President Trump ran on a platform of nationalism, protectionism, and isolationism from both economic and social standpoints; his anti-immigration stances and his proposed pro-tariff policies are salient examples of Mr. Trump’s embodiment of the populist ideals that seem to have taken hold of the U.S. voting constituency. As citizens, it is of great difficulty to look outwards amidst a tumultuous political climate, where unexpected and unforeseen legislation and initiatives are gaining momentum with each day, prompting even the most well-versed and politically literate individuals to find themselves outpaced by rapid developments in their own nation. This propensity to become detached from the ongoing affairs of the world around us is heightened by the tone being set by one’s own national government, devaluing the significance of international relations and interactions between different states, causing individuals to feel that there is a diminished importance of being aware of what is occurring in foreign lands. The disengagement with the international system on both an individual, institutional, and governmental level is worrisome, as we become less attuned to trends that are affecting nations indiscriminately. Populism had begun to create ripples throughout the world in the years leading up to the past U.S. election; this is just one example of how sweeping movements can be traced and predicted, perhaps even staved off and prevented altogether, if we only open our eyes.
Now, populism is not intrinsically bad. Definitionally, populism describes a movement in which individuals collectively band together against a government or institution made of elites. This sounds rather familiar to the spark that can ignite meaningful and successful revolutions, if we contextualize a chain of events as such within the American Revolution, for one. However, what is concerning about populism is the effects it can bring with it, notably a diminishing of domestic institutions that traditionally check the power of executive branches of power and government, particularly those which promote democratic ideals and prevent a consolidation of power within an all-powerful leader. As we have seen in many European nations throughout history, the rise of populism has been accompanied by a weakening of individual liberties, rights, and freedoms. We are now seeing a growing influence of right-wing movements and parties in nations that have long been heralded as beacons of liberal democracy: Britain, Germany, France, and most recently the Netherlands. This development has a few important implications for us as conscious and engaged citizens. We first ought to concern ourselves with the wellbeing of individuals throughout the world, irrespective of the nature of their regime or the state of populism in their respective nations; however, if we are able to recognize what many experts now consider to be an evident trend of populism, we ought to educate ourselves and understand how to reform our political systems or our international order to ensure that the deleterious impacts of populism can be prevented from striking. In addition, we need to ensure that as a constituency, we are pressuring our government to remain engaged in the international system and abreast of the dynamic relationships between and within states that will inevitably impact the future of our world. Not only is this necessary to prevent conflict and promote peace, but such cooperation and collaboration between nations is also the only way in which ongoing and potential global crises, such as global warming and nuclear armament, can be combatted most effectively.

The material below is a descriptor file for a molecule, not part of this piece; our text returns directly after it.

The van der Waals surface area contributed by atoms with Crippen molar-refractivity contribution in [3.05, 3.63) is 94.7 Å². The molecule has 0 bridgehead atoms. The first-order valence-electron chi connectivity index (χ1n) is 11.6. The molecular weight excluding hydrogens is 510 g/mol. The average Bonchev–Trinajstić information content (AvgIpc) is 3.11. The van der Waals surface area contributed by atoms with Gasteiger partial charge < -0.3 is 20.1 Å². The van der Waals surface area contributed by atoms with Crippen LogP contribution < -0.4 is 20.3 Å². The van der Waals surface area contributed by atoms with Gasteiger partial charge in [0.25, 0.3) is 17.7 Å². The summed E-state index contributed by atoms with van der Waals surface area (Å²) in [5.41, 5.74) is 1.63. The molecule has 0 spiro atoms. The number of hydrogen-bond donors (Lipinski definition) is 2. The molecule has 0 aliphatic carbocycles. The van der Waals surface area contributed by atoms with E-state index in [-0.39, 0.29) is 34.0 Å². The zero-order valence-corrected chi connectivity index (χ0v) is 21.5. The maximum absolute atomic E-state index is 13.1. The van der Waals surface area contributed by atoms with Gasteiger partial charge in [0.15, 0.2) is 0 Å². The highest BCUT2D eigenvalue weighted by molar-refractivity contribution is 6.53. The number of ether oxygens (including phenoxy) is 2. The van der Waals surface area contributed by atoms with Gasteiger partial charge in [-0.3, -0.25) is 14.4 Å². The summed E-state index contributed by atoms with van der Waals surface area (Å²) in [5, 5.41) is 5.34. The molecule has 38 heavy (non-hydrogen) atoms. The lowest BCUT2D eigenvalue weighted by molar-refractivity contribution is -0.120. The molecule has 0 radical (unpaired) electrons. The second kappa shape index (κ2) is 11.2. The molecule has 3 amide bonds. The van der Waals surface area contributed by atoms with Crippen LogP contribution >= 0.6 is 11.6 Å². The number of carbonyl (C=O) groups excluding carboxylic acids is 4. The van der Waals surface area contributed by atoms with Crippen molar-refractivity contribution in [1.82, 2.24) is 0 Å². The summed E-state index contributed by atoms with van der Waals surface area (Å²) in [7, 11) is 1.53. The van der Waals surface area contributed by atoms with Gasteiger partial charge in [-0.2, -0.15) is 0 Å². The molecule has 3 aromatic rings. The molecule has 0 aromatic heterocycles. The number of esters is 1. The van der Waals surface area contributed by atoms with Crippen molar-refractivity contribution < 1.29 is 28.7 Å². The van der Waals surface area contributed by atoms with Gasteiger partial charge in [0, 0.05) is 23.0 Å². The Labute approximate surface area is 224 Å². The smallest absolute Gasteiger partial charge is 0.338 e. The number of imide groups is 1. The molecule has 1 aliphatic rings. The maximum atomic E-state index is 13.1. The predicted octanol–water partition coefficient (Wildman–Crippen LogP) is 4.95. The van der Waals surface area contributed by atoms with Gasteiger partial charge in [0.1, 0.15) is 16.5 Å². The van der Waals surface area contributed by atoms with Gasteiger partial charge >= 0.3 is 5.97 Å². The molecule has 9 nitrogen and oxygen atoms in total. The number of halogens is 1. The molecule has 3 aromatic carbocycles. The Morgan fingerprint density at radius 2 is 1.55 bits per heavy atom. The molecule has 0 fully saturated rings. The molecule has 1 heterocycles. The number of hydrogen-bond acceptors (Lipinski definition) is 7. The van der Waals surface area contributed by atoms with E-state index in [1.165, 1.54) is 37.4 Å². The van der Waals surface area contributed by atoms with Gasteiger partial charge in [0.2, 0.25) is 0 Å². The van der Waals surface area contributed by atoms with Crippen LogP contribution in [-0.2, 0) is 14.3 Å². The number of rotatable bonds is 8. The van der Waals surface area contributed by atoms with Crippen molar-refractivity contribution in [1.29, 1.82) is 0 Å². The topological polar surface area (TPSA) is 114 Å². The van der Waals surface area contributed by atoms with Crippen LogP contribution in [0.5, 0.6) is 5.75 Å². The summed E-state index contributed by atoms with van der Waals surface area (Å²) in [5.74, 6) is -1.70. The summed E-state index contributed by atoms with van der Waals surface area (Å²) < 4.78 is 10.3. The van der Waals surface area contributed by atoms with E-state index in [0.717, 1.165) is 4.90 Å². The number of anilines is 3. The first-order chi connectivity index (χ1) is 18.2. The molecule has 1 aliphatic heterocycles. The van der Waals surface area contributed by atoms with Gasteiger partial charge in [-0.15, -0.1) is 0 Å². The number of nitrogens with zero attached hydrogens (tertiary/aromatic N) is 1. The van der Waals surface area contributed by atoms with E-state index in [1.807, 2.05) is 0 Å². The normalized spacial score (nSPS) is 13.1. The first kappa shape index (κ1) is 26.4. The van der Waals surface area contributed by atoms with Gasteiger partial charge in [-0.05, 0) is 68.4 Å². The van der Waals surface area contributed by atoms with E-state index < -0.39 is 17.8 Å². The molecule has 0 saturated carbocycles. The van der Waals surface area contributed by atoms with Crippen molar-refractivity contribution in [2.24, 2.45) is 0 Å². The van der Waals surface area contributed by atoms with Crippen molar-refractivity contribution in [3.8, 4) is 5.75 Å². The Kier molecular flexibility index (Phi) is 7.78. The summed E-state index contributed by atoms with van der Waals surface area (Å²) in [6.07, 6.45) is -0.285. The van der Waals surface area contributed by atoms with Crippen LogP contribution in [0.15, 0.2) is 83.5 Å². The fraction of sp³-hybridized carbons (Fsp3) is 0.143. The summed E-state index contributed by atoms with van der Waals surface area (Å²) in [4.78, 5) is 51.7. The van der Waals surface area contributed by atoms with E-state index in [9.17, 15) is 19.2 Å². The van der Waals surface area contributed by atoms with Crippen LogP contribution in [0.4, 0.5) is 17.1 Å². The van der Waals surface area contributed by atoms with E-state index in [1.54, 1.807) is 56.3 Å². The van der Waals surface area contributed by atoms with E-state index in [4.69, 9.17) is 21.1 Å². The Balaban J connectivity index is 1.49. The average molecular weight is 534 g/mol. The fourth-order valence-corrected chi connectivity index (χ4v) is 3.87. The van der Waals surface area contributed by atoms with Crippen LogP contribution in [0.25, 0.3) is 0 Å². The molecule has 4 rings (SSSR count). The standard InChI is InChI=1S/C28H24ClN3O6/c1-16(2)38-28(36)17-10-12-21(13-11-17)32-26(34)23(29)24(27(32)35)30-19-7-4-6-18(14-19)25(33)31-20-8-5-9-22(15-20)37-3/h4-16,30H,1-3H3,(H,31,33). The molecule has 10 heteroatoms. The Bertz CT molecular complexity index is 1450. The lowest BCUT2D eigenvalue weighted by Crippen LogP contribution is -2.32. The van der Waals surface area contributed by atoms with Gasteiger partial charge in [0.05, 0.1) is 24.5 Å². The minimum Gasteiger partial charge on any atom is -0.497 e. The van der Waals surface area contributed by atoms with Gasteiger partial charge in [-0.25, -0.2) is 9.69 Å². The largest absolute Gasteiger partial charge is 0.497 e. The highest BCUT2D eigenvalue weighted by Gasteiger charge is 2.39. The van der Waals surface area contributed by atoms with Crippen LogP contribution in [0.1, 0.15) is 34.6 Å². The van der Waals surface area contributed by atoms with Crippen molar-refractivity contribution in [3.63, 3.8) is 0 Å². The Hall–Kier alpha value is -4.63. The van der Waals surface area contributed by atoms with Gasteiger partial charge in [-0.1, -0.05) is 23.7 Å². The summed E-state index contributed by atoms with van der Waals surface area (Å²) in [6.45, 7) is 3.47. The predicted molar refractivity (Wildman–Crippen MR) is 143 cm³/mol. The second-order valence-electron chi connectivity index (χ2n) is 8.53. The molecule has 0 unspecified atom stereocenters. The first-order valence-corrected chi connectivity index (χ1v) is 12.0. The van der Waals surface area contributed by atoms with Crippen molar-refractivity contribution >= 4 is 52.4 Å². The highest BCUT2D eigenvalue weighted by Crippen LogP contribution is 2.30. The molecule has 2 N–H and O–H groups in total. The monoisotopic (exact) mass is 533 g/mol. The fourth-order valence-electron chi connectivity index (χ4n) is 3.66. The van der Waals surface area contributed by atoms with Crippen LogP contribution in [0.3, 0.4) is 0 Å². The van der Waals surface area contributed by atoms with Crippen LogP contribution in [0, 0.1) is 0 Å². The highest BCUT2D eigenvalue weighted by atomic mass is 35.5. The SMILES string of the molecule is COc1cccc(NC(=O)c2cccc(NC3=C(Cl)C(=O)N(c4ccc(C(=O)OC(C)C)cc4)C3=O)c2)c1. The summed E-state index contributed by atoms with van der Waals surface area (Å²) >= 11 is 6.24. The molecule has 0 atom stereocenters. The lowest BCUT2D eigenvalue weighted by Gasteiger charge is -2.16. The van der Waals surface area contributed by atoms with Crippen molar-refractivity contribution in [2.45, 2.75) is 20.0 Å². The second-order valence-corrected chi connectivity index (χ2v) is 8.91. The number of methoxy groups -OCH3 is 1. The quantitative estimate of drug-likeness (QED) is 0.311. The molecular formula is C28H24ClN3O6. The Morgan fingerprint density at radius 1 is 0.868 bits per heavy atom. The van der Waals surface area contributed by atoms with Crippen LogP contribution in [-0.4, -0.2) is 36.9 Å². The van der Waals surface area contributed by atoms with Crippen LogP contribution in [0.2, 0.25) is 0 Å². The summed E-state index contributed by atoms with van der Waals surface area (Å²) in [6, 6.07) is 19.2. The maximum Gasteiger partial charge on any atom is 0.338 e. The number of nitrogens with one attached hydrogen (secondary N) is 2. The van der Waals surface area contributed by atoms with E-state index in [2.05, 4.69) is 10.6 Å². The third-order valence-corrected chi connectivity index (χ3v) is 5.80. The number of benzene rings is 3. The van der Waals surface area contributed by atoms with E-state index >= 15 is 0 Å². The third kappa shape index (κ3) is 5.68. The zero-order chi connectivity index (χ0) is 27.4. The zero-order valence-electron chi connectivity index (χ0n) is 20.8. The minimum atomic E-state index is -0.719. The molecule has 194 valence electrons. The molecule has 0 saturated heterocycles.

In the wake of Mr. Trump’s inauguration and initial actions in office, we have seen marches, walkouts, and protests on issues ranging from immigration to women’s rights. It has been both heartening and inspiring to take part in these movements and to witness my friends, peers, former teachers, relatives, and mentors engage in an impactful way to make a statement. I want to urge each of us, however, to engage with issues that may seem like they are striking less close to home, and remain observant and aware of what is occurring in nations near and far. It is harder to notice a detachment from the arena of international politics when so much is going wrong at home, but the threat of a disruption to the fabric of our international order can have potentially devastating consequences, the ramifications of which may be near impossible to alleviate upon being actualized. What is happening here with respect to a surge of populism is also happening in other countries; our institutions have so far served our democracy steadfastly, maintaining checks and balances and preventing an overreach of executive power when conflicting with constitutional values. This may not be the case for other democracies and nations in which institutions and governing bodies may fall prey to populism’s diminutive effects, à la Hungary. Now is not the time to turn a blind eye to international affairs, nor is it the time to isolate ourselves from other nations and their affairs. We have a responsibility to hold our government accountable, not just on issues of domestic significance, but on the matters that impact the world around us.